instagator

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Sounds like you need to slow down and take responsibility for your actions. Look far enough ahead and if your boat can’t handle the conditions without breaking-lay off the throttle.


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Looking ahead only tells you, Oh shit, four foot wake coming, Trim down ,throttle off, almost of plane blurp throttle to stop violent hopping starts to occur trying to keep front sponsons from submerging , If you small boat falls of plane at speeds under 20 MPH because your running a big prop thats pretty much what happens every time.
This is a small boat 23 feet.
 

lbhsbz

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Looking ahead only tells you, Oh shit, four foot wake coming, Trim down ,throttle off, almost of plane blurp throttle to stop violent hopping starts to occur trying to keep front sponsons from submerging , If you small boat falls of plane at speeds under 20 MPH because your running a big prop thats pretty much what happens every time.
This is a small boat 23 feet.
I've been flying down the river without another boat in sight....water looks smooth, then all of a sudden I feel a little bump....I know what comes next...more bigger bumps.

If I lift, I may stuff it and that won't end well
If I stay in it, I'll blow it over and that won't end well
If I do something in between sort of...it might end better than the above two options, and has (so far).

You have about half of a nano second to react, and it better be the right reaction or it won't end well.

A big cat is just a bigger wing. Upsetting it at speed while it's packing air will fuck up the situation just like any boat. Things happen fast and sometimes you can't see it coming.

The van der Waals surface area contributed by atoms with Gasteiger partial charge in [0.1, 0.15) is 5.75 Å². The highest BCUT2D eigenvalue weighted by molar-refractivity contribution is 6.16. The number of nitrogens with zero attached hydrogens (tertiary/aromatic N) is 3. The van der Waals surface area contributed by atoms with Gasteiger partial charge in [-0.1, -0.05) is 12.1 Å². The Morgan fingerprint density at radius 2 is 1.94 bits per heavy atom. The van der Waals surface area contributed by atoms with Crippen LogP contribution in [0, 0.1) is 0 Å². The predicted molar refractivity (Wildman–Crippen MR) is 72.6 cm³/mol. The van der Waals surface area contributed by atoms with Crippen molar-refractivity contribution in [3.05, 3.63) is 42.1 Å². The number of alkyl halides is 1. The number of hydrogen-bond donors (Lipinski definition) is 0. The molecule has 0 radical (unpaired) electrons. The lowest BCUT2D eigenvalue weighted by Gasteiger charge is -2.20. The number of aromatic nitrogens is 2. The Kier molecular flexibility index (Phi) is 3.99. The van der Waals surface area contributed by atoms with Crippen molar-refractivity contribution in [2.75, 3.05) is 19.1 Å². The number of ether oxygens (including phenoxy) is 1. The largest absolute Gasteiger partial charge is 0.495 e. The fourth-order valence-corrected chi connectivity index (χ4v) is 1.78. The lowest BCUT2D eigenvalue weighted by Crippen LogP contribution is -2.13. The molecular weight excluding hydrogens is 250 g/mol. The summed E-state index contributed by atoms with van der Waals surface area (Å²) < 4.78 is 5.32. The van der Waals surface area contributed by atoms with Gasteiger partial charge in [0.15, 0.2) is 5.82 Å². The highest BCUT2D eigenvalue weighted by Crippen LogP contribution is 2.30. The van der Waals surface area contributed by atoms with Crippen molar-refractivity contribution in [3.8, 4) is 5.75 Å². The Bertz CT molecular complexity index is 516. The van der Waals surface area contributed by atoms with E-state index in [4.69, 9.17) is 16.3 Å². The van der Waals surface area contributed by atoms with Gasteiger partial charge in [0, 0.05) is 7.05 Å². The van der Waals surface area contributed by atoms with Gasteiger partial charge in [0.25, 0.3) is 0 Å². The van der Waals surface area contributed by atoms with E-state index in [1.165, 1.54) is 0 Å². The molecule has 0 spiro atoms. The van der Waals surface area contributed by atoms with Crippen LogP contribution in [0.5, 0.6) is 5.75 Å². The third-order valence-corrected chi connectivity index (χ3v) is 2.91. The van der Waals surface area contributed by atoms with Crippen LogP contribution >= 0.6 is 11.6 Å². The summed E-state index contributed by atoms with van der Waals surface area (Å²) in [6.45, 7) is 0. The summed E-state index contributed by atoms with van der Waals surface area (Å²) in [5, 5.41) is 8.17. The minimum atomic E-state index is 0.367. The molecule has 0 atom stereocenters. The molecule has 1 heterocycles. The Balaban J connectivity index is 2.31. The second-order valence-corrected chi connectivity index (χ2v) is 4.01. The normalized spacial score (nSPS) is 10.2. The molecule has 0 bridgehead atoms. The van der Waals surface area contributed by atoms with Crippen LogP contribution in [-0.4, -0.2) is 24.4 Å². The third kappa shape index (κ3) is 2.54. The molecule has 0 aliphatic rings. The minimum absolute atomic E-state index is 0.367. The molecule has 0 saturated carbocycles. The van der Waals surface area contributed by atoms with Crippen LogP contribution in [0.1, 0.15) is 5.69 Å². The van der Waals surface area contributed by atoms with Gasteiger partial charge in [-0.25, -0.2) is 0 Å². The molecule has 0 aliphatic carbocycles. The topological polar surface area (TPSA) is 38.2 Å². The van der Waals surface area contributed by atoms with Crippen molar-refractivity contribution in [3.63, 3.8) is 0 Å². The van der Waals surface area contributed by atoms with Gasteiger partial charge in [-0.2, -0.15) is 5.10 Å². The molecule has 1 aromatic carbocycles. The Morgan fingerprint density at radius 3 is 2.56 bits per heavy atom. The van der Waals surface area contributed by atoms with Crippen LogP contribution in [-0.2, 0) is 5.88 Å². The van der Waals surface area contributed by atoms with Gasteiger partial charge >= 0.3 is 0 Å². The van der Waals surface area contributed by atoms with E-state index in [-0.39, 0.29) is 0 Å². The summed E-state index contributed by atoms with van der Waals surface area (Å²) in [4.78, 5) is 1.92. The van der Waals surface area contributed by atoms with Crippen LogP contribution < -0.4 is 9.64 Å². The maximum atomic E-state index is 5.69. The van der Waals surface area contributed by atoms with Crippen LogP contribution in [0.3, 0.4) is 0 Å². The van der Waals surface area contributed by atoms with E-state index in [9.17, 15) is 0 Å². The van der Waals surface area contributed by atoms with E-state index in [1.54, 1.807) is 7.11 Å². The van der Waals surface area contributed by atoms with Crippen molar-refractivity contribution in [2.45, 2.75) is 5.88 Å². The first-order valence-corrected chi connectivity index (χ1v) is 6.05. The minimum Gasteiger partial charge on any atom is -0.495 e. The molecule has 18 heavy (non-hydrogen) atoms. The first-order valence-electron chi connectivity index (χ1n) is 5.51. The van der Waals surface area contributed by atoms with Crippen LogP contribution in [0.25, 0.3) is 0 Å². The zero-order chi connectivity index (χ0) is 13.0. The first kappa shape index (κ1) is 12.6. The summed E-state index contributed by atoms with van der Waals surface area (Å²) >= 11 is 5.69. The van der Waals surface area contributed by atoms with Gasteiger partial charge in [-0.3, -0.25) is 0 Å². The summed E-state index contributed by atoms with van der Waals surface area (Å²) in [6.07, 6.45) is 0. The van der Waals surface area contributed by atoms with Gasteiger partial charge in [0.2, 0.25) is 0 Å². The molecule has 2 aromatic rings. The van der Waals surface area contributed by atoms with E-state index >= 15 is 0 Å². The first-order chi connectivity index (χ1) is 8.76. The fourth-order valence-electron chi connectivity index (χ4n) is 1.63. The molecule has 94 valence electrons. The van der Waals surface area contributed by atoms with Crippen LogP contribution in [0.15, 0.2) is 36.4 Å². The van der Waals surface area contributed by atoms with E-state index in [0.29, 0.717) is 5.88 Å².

77charger

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From the class I remember the turning issues, same thing as a cat with twins. If you leave the boat set in a turn for too long or make the turn too sharp the inboard engine eventually ends up in the low pressure system created by the hull. If that goes on for too long it eventually loses grip and the outboard engines spins the boat out if its a cat or rolls it over on a v hull. All of the turning at speed is done in increments, one turn from 12 to 9 or 3 on the wheel then back and forth from 9 to 6 or 3 to 6 with 3 second pauses in between to keep the prop from aerating. We did some testing in my boat and left it in a 80 mph or so turn for a bit and you can start to see the inboard tach start to climb, that is the first indicator that things are starting to go wrong, eventually bad stuff will happen.

In cats the boat usually stays up right but ejects the occupants because of violence of the spin, in a vhull it usually does a complete roll.

This what causes a fair amount of boats to wreck at the turn up river just south of the sandbar when going northg. Its a long sweeping turn, the river has a current flowing south so it lowers the speed when the aeration will happen and there are also some pretty significant swirling of the water in that section.
Interesting info and makes sense. I learned something new today. I have never driven a twin engine boat so would have never had a clue.